DCMS has published this year’s 2017 UK Government Cyber Security Report, suggesting a staggering 46% of businesses have been hit by a cyber security breach in the past year.
The average cost of a cyber security breach is reported to be £1,570, although larger businesses (of which 68% reported falling victim) show figures of £20,000 or higher.
The polling, conducted by research institute Ipsos Mori, suggests businesses are increasingly seeking external IT or security advice as insurance against potential losses – particularly basic training for non-specialist staff and information on specific threats to their industry.
Certain positives jump out: basic technical standards laid out in the Government’s ‘Cyber Essentials’ scheme have been rolled out by half of all firms (although this was always a low bar, and the report admits that fewer than one in twenty firms have referred to public sector sources for security advice)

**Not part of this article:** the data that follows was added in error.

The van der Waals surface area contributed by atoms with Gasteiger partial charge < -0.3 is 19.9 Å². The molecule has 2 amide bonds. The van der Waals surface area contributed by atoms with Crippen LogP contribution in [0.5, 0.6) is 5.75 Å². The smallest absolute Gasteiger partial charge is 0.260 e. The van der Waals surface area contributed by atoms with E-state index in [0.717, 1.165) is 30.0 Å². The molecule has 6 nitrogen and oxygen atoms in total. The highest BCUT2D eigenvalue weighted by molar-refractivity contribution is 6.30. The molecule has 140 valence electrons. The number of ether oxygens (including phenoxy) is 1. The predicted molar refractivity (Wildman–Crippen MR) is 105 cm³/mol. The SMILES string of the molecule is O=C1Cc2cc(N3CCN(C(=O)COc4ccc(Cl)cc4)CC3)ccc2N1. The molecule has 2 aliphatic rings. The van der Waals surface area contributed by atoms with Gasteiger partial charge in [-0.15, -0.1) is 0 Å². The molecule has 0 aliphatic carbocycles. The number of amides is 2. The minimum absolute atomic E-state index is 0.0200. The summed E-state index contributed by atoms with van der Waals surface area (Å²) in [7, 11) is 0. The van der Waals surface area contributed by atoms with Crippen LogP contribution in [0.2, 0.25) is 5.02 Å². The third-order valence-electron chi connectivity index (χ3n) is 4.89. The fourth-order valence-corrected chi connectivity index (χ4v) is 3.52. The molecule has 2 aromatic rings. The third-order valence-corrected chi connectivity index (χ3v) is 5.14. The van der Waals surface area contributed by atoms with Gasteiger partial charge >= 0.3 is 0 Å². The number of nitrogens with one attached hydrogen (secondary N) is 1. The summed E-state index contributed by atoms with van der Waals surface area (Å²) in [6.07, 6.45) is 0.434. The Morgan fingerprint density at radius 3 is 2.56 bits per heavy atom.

More encouragingly, the most common cyber breaches all involve an element of preventable human error: those reporting a breach in cyber security cited the most common cause as staff clicking links in fraudulent emails (72%) with other typical risks including viruses, spyware & ransomware (33%) and impersonation (27%.)
Specific dangers identified included:
- Less than 40% of businesses have segregated WiFi networks, or any rules for encrypting personal data.
- Only 33% have a formal policy for cyber security, or documented plans for business continuity.
- More than 70% do not have any input from someone responsible for IT security at a senior level.
- Only 20% have run any kind of cyber security training in the last 12 months.
With the planned changes next year brought about by the introduction of the General Data Protection Regulations (GDPR), the potential costs associated with a data breach could be set to rise. Having measures in place to mitigate this risk well in advance is sound advice.
For IT Security support and advice, contact Lineal today: 01271 375999